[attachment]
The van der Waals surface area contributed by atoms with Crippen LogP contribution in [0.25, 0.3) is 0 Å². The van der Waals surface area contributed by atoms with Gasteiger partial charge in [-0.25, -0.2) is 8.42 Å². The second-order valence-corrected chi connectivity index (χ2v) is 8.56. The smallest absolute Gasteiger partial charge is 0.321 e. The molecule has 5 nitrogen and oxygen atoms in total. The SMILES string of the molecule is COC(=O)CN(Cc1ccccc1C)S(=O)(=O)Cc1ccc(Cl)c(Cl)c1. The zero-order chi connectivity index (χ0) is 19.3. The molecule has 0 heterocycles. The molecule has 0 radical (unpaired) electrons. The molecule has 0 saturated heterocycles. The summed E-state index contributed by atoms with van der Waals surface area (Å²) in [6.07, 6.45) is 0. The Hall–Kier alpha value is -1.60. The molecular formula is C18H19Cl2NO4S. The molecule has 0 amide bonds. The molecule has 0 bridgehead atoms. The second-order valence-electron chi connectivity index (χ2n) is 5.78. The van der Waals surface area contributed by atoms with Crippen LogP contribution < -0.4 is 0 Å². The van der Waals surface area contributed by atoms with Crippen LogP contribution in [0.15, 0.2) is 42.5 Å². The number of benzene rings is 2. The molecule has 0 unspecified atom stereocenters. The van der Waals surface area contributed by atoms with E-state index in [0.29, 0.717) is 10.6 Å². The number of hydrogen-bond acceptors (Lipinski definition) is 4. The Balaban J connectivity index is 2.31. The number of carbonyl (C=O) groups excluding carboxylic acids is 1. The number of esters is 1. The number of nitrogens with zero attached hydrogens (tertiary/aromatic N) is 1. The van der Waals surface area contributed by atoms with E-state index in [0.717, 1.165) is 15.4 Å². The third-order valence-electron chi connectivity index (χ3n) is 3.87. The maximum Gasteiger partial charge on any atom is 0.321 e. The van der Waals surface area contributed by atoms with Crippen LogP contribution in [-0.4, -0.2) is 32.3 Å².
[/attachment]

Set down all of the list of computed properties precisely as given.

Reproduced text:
The van der Waals surface area contributed by atoms with Crippen LogP contribution in [0.25, 0.3) is 0 Å². The van der Waals surface area contributed by atoms with Gasteiger partial charge in [-0.25, -0.2) is 8.42 Å². The second-order valence-corrected chi connectivity index (χ2v) is 8.56. The smallest absolute Gasteiger partial charge is 0.321 e. The molecule has 5 nitrogen and oxygen atoms in total. The SMILES string of the molecule is COC(=O)CN(Cc1ccccc1C)S(=O)(=O)Cc1ccc(Cl)c(Cl)c1. The zero-order chi connectivity index (χ0) is 19.3. The molecule has 0 heterocycles. The molecule has 0 radical (unpaired) electrons. The molecule has 0 saturated heterocycles. The summed E-state index contributed by atoms with van der Waals surface area (Å²) in [6.07, 6.45) is 0. The Hall–Kier alpha value is -1.60. The molecular formula is C18H19Cl2NO4S. The molecule has 0 amide bonds. The molecule has 0 bridgehead atoms. The second-order valence-electron chi connectivity index (χ2n) is 5.78. The van der Waals surface area contributed by atoms with Crippen LogP contribution < -0.4 is 0 Å². The van der Waals surface area contributed by atoms with Crippen LogP contribution in [0.15, 0.2) is 42.5 Å². The number of benzene rings is 2. The molecule has 0 unspecified atom stereocenters. The van der Waals surface area contributed by atoms with E-state index in [0.29, 0.717) is 10.6 Å². The number of hydrogen-bond acceptors (Lipinski definition) is 4. The Balaban J connectivity index is 2.31. The number of carbonyl (C=O) groups excluding carboxylic acids is 1. The number of esters is 1. The number of nitrogens with zero attached hydrogens (tertiary/aromatic N) is 1. The van der Waals surface area contributed by atoms with E-state index in [0.717, 1.165) is 15.4 Å². The third-order valence-electron chi connectivity index (χ3n) is 3.87. The maximum Gasteiger partial charge on any atom is 0.321 e. The van der Waals surface area contributed by atoms with Crippen LogP contribution in [-0.4, -0.2) is 32.3 Å².